- Right to cure. ColoPA allows controllers to cure violations and is unique by establishing the longest right to cure, at 60 days, and also because the statute repeals the provision on January 1, 2025. Thus, while the Attorney General initially must give a controller notice and an opportunity to cure any violation before taking enforcement action, the Attorney General will be able to act without such notice from January 1, 2025 onward.
|Thresholds to Applicability||Conduct business in CO or produce products or services targeted to CO and (a) control or process personal data of at least 100,000 consumers; or (b) derive revenue or receive a discount on the price of goods or service from selling personal data or controls personal data of at least 25,000 consumers||Conduct business in or produce products or services targeted to VA and (a) control or process personal data of at least 100,000 consumers; or (b) derive over 50% of gross revenue from the sale of personal data and process or control personal data of at least 25,000 consumers||Conduct business in CA and collect personal information of CA residents and: (a) has $25 million or more in annual revenue for preceding calendar year as of Jan. 1 of calendar year; (b) annually buys, sells, or shares personal data of more than 100,000 consumers or households; or (c) earns more than 50% of its annual revenue from selling or sharing consumer personal information|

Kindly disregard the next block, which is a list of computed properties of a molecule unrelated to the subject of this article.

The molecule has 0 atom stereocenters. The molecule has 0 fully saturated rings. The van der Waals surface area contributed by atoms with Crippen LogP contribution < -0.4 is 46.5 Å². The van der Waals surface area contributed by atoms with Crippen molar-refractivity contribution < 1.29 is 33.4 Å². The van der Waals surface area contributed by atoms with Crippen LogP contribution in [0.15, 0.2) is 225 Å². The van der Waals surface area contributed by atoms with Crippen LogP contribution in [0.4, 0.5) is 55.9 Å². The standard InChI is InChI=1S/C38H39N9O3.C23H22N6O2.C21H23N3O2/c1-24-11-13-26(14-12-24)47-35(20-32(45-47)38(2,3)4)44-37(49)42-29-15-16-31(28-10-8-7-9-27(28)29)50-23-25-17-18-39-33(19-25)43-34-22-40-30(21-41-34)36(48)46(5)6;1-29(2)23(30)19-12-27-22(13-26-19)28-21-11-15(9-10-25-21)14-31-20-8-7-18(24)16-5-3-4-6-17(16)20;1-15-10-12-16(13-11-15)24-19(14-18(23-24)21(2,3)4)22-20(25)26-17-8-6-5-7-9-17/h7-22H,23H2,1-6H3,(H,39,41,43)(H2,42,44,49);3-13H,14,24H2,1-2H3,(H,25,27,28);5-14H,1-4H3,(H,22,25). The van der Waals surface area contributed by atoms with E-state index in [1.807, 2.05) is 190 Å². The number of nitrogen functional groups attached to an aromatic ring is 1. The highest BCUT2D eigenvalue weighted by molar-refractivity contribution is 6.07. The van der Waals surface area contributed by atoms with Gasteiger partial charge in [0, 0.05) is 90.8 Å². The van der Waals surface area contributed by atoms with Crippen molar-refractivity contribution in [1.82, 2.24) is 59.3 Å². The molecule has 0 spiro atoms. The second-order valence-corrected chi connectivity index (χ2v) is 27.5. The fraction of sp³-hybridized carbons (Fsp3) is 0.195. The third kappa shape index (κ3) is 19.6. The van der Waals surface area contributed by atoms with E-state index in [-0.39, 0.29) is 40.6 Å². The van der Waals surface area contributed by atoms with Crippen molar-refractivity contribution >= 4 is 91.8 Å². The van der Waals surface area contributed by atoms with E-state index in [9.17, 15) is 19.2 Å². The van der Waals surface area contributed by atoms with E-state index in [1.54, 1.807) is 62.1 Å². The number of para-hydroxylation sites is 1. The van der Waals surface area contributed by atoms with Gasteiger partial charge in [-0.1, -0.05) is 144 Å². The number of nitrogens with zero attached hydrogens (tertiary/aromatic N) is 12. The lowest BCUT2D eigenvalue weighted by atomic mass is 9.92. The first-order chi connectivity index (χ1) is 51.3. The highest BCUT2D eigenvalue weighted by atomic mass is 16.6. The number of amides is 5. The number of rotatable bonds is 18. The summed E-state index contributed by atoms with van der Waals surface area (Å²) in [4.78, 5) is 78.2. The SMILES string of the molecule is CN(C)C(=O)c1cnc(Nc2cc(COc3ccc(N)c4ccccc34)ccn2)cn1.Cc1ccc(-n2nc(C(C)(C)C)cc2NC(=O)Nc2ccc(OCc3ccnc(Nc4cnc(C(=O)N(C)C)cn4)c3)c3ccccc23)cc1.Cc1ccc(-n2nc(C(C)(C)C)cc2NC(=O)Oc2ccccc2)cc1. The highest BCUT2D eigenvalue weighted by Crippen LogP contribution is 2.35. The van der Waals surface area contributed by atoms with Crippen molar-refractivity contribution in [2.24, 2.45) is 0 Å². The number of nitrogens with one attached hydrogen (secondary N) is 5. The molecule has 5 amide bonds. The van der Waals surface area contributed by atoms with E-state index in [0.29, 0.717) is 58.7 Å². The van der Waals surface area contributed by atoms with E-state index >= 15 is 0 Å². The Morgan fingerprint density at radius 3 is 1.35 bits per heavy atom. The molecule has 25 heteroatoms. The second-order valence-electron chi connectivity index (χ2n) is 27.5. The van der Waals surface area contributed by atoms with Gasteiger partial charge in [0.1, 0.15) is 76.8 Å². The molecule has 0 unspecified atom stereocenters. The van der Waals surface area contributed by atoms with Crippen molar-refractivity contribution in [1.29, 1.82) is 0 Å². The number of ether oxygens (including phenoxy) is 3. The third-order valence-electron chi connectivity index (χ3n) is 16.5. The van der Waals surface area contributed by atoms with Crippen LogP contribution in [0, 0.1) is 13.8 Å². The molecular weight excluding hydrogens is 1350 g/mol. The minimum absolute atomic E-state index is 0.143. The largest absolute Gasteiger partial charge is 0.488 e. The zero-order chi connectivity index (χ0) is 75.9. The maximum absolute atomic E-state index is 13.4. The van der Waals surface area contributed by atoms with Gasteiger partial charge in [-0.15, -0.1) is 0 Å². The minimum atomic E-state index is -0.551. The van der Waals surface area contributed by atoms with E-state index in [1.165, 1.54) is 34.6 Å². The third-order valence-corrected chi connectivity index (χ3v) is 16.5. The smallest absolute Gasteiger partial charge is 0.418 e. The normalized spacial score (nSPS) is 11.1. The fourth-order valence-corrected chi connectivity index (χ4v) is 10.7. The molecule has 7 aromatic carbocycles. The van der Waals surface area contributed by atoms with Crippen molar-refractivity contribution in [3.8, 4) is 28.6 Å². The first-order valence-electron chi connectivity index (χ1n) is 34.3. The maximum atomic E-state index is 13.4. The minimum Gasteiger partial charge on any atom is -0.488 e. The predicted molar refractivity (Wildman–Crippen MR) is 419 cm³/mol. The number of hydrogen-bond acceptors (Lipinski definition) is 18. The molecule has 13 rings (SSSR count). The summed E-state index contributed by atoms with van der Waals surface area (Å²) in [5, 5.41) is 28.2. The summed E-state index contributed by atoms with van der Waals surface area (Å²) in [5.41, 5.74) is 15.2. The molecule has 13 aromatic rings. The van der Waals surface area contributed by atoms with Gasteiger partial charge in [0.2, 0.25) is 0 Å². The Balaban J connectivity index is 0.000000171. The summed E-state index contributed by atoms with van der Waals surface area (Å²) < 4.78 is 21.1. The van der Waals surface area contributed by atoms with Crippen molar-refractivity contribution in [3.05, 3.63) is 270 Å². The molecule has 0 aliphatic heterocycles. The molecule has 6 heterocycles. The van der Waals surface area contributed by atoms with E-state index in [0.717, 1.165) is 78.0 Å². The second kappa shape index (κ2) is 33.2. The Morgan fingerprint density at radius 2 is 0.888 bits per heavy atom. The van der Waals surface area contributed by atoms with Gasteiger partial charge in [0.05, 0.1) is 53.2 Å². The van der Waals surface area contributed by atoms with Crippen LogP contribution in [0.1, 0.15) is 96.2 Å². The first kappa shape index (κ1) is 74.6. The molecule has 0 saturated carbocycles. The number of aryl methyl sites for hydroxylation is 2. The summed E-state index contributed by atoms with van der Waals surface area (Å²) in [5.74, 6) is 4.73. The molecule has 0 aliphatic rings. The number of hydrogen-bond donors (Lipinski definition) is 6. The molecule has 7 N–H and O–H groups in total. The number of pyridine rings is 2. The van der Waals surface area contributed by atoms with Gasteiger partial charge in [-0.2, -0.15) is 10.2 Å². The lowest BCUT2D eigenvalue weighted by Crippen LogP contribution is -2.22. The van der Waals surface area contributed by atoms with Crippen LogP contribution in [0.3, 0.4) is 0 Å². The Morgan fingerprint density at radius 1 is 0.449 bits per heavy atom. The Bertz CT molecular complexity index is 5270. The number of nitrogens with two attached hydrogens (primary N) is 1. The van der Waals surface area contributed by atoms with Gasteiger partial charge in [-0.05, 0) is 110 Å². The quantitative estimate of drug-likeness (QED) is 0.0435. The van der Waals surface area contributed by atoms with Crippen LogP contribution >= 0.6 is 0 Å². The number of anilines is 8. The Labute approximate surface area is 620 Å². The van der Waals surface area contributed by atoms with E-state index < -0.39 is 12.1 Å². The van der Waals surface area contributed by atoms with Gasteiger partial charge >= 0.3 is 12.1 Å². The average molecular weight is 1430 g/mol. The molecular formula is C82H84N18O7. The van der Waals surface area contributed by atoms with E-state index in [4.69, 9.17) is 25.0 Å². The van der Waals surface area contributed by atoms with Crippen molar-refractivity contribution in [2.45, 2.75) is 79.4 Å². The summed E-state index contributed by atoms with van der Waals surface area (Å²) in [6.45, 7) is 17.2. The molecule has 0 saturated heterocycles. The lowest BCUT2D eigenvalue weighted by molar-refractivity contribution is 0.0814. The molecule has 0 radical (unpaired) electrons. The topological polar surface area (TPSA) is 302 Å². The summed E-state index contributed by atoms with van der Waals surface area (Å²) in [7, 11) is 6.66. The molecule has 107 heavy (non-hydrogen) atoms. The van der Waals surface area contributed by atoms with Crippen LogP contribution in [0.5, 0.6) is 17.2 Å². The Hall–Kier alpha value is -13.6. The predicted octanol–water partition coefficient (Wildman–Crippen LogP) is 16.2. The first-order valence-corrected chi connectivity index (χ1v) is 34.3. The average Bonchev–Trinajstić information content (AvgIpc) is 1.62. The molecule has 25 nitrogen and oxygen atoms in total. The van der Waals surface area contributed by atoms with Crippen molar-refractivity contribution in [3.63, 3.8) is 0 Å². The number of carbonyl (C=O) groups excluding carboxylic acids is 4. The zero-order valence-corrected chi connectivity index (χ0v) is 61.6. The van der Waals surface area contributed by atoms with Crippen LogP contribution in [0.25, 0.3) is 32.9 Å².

|Consent||Requires opt-in consent for processing sensitive personal data, including children’s data||Requires opt-in consent for processing sensitive personal data, and COPPA-compliant consent for processing children’s data||Requires opt-in consent for sharing PI for cross-context behavioral advertising for children under 16, including parental consent for children under 13|
|Opt-Out||Required for targeted advertising, sales, and profiling for legal or similarly significant effects||Required for targeted advertising, sales, and profiling for legal or similarly significant effects||Required for profiling, cross-contextual advertising, and sale; right to limit use and disclosure of sensitive personal information|
|Other Consumer Rights||Access, Deletion, Correction, Portability||Access, Deletion, Correction, Portability||Access, Deletion, Correction, Portability|
|Authorized Agents||Permitted for opt-out requests||N/A||Permitted for all requests|
|Appeals||Must create process for consumers to appeal refusal to act on consumer rights||Must create process for consumers to appeal refusal to act on consumer rights||N/A|
|Private Cause of Action||No||No||Yes, related to security breaches|
|Cure Period?||60 days until provision expires on Jan. 1, 2025||30 days||No|
|Data Protection Assessments||Required for targeted advertising, sale, sensitive data, certain profiling||Required for targeted advertising, sale, sensitive data, certain profiling||Annual cybersecurity audit and risk assessment requirements to be determined through regulations|